Maple Leaf Cement Factory Limited (PSX: MLCF) was established as a public limited company in 1960. It is part of the Kohinoor Maple Leaf Group. Kohinoor Textile Mills Limited is its holding company that holds over 55 percent stakes.
As at June 30, 2021, over 56 percent shares are held under the associated companies, undertakings and related parties. Of this, 55 percent are owned by Kohinoor Textile Mills Limited. The local general public owns close to 20.5 percent shares, followed by 8 percent in insurance companies. Over 7 percent shares are held in modarabas and mutual funds, while the directors, CEO, their spouses and minor children own less than 1 percent share. The remaining close to 8 percent shares is with the rest of the shareholder categories.
Historical operational performance
The company has consistently seen a growing topline over the years where as profit margins have followed a declining trend until FY20, after reaching a peak in FY16. In FY21, profitability witnessed a sharp incline.
In FY18, revenue grew by 7 percent to cross Rs 25 billion. Local dispatches grew by almost 19 percent to 3,487,492 metric tons, while export sales continued to decline. In addition to facing low margins on export sales, the latter was also discouraged by barriers by other countries such as anti-dumping duties by South Africa and non-tariff barriers in India. However, the higher topline did not translate into a higher gross margin as cost of production consumed nearly 73 percent of revenue, compared to 60.5 percent in FY17. The increase was attributed to packing materials, fuel expense and power and associated costs. The effect also reflected in the net margin that was lower at 14 percent compared to nearly 20 percent in the previous year.
Revenue growth in FY19 was marginal at 1 percent to reach Rs 26 billion. Local dispatches fell by 4.3 percent due to lower private sector spending as well as political uncertainty as the year began with general elections. On the other hand, export sales volumes registered a growth of 21 percent to reach 334,671 tons. This was attributed to slower business activity in the local economy and currency devaluation that encouraged exports. Because margins are lower on export sales due to intense competition, this reflected in the gross margin that fell to 18.9 percent. In addition to an escalation in cost of production, finance expense also grew to consume 4.5 percent of revenue, thus reducing net margin to 5.6 percent.
At nearly 12 percent in FY20 the company witnessed the highest revenue growth seen since FY17. Topline crossed Rs 29 billion in value terms. Sales’ volumes increased by nearly 42 percent to 5,201,820 metric tons while local dispatches saw a more than 50 percent rise. This was a result of the start of a new production line. On the other hand, there was a downward pressure on prices as supply exceeded demand. In addition to this, rupee devaluation raised coal prices that increased production cost. Unable to cover costs, the company incurred a gross loss of Rs 699 million for the first time. With operating expenses incurred and finance expense escalating to consume over 10 percent of revenue, net loss was recorded at Rs 4.8 billion.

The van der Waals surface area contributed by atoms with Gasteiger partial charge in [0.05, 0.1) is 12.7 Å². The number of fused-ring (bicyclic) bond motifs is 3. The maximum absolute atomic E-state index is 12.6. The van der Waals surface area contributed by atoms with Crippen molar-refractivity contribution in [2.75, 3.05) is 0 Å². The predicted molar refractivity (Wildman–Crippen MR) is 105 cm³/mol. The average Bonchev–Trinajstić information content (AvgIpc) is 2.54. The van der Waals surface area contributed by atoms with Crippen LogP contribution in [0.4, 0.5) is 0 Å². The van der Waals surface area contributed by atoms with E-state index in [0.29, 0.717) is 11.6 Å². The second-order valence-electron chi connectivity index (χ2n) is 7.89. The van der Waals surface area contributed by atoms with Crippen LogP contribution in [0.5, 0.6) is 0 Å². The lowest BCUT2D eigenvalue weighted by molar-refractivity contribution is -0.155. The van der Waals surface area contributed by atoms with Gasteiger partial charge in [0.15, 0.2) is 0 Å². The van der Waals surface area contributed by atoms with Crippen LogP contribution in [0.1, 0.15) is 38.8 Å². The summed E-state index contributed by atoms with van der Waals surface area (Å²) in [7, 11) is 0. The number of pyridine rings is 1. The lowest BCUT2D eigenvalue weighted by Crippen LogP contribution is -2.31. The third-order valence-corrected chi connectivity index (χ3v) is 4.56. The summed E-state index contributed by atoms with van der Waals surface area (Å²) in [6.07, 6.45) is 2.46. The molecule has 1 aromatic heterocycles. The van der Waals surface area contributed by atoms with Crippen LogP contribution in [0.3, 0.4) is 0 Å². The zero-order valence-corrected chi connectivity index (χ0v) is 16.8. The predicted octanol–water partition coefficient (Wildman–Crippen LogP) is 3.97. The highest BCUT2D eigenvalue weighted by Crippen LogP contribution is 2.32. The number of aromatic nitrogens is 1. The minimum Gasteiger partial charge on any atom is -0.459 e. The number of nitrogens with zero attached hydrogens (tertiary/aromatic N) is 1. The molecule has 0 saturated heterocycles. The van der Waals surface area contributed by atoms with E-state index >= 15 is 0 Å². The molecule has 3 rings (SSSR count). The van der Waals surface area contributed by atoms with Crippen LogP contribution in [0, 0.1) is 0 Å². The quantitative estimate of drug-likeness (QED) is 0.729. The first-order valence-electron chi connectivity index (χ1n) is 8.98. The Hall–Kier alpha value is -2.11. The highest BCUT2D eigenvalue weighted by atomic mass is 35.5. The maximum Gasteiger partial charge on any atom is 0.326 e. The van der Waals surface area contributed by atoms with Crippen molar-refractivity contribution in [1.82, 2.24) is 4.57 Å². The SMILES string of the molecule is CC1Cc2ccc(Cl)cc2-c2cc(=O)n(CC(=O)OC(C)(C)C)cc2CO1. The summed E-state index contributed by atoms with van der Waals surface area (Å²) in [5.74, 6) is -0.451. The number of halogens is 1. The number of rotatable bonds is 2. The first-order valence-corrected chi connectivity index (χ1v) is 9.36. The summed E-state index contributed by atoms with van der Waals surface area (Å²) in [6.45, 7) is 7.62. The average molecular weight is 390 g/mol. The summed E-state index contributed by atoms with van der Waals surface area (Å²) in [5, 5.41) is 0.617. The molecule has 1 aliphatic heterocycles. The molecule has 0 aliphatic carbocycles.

The company witnessed an all-time high revenue growth of over 22 percent in FY21 with topline crossing Rs 35 billion. This was attributed to an improvement in selling prices in the local market. Moreover, some export markets also opened up as reflected in increased export volumes to 327,404 metric tons. Thus, gross margin improved to 21 percent for the year. There was a marginal change in operating expenses, while other income increased sharply to Rs 3.7 billion, providing significant support to the bottomline that was recorded at an all-time high of over Rs 6 billion. Net margin was also higher year on year at 17.5 percent. The unusually higher other income was largely generated from dividend income from subsidiary company.
Quarterly results and future outlook
Revenue in the first quarter of FY22 was higher by nearly 32 percent year on year. This was again attributed to higher selling prices. However, volumes have been lower due to same level of demand in the local market, while the export sales were adversely impacted by the political situation on Afghanistan. Despite the inflationary pressure and currency devaluation, the company was able to curtail costs as it utilised cost-effective pet coke and earlier purchases of materials that were sourced at cheaper rates. Thus, net margin for 1QFY22 stood at 5.7 percent versus 4.1 percent in 1QFY21.
Revenue in the second quarter was again higher year on year, by almost 35 percent. This was again due to selling prices adjusted for inflation. Volumes on the other hand have been impacted by slow implementation of large scale projects, and high production cost in the country that render the product unfeasible in the international market. However, profitability was higher year on year as the company used high energy content pet coke, as well as the competition of the Waste Heat Recovery Project of 9MW that made one-third of the power mix. The third quarter also saw almost 27 percent higher topline year on year due to rising selling prices. However, net margin was lower in 3QFY22 as 3QFY21 saw unprecedented rise in other income that normalised in the current period. With the ongoing uncertainty on the local and global front, cement demand is expected to remain stagnant while costs are expected to rise, particularly with supply of oil impacted due to Ukraine-Russia war.